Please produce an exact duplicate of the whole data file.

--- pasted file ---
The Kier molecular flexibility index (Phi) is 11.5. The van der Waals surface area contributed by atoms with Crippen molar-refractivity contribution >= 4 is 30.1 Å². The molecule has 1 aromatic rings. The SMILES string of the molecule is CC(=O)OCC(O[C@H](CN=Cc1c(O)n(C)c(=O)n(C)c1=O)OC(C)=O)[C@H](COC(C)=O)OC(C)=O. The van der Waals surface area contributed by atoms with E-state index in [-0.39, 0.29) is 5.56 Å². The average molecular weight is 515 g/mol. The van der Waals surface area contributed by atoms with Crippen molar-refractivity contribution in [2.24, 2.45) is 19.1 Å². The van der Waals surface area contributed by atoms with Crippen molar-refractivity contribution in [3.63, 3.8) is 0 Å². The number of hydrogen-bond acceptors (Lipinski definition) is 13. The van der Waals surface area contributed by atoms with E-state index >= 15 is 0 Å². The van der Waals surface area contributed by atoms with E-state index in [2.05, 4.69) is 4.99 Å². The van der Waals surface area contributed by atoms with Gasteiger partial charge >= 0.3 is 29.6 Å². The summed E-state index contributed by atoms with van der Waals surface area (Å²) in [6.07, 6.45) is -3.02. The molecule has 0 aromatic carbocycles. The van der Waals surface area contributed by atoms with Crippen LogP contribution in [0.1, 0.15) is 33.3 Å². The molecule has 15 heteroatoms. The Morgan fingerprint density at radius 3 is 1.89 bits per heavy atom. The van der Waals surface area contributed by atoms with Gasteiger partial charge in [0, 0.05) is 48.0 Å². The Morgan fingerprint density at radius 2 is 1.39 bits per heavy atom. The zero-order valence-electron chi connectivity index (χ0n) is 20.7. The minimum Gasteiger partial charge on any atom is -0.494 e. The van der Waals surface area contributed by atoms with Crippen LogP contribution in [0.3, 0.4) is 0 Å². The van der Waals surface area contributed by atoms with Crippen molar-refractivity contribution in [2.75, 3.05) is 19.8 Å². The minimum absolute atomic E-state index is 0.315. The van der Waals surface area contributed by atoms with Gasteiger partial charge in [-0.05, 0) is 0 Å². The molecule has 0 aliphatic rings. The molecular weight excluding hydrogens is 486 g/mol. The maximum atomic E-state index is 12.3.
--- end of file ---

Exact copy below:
The Kier molecular flexibility index (Phi) is 11.5. The van der Waals surface area contributed by atoms with Crippen molar-refractivity contribution >= 4 is 30.1 Å². The molecule has 1 aromatic rings. The SMILES string of the molecule is CC(=O)OCC(O[C@H](CN=Cc1c(O)n(C)c(=O)n(C)c1=O)OC(C)=O)[C@H](COC(C)=O)OC(C)=O. The van der Waals surface area contributed by atoms with E-state index in [-0.39, 0.29) is 5.56 Å². The average molecular weight is 515 g/mol. The van der Waals surface area contributed by atoms with Crippen molar-refractivity contribution in [2.24, 2.45) is 19.1 Å². The van der Waals surface area contributed by atoms with Crippen molar-refractivity contribution in [3.63, 3.8) is 0 Å². The number of hydrogen-bond acceptors (Lipinski definition) is 13. The van der Waals surface area contributed by atoms with E-state index >= 15 is 0 Å². The van der Waals surface area contributed by atoms with E-state index in [2.05, 4.69) is 4.99 Å². The van der Waals surface area contributed by atoms with Gasteiger partial charge >= 0.3 is 29.6 Å². The summed E-state index contributed by atoms with van der Waals surface area (Å²) in [6.07, 6.45) is -3.02. The molecule has 0 aromatic carbocycles. The van der Waals surface area contributed by atoms with Crippen LogP contribution in [0.1, 0.15) is 33.3 Å². The molecule has 15 heteroatoms. The Morgan fingerprint density at radius 3 is 1.89 bits per heavy atom. The van der Waals surface area contributed by atoms with Gasteiger partial charge in [0, 0.05) is 48.0 Å². The Morgan fingerprint density at radius 2 is 1.39 bits per heavy atom. The zero-order valence-electron chi connectivity index (χ0n) is 20.7. The minimum Gasteiger partial charge on any atom is -0.494 e. The van der Waals surface area contributed by atoms with Crippen LogP contribution in [0.3, 0.4) is 0 Å². The van der Waals surface area contributed by atoms with Crippen molar-refractivity contribution in [2.75, 3.05) is 19.8 Å². The minimum absolute atomic E-state index is 0.315. The van der Waals surface area contributed by atoms with Gasteiger partial charge in [-0.05, 0) is 0 Å². The molecule has 0 aliphatic rings. The molecular weight excluding hydrogens is 486 g/mol. The maximum atomic E-state index is 12.3.